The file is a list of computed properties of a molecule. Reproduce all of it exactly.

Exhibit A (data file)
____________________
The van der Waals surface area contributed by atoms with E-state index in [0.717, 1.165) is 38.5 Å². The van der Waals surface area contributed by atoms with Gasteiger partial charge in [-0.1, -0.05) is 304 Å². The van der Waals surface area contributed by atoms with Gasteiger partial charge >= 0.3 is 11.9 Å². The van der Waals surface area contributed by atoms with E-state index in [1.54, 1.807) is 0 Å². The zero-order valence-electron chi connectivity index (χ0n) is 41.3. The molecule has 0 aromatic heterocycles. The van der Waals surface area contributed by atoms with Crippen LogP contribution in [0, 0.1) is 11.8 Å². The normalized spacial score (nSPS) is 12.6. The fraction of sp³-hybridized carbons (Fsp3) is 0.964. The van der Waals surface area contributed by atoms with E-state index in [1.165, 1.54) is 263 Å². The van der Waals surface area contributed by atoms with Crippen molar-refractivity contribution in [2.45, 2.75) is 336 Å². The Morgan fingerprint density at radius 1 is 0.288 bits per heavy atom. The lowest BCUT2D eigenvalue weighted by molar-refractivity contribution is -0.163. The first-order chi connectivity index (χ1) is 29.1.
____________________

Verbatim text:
The van der Waals surface area contributed by atoms with E-state index in [0.717, 1.165) is 38.5 Å². The van der Waals surface area contributed by atoms with Gasteiger partial charge in [-0.1, -0.05) is 304 Å². The van der Waals surface area contributed by atoms with Gasteiger partial charge >= 0.3 is 11.9 Å². The van der Waals surface area contributed by atoms with E-state index in [1.54, 1.807) is 0 Å². The zero-order valence-electron chi connectivity index (χ0n) is 41.3. The molecule has 0 aromatic heterocycles. The van der Waals surface area contributed by atoms with Crippen LogP contribution in [0, 0.1) is 11.8 Å². The normalized spacial score (nSPS) is 12.6. The fraction of sp³-hybridized carbons (Fsp3) is 0.964. The van der Waals surface area contributed by atoms with E-state index in [1.165, 1.54) is 263 Å². The van der Waals surface area contributed by atoms with Crippen molar-refractivity contribution in [2.45, 2.75) is 336 Å². The Morgan fingerprint density at radius 1 is 0.288 bits per heavy atom. The lowest BCUT2D eigenvalue weighted by molar-refractivity contribution is -0.163. The first-order chi connectivity index (χ1) is 29.1.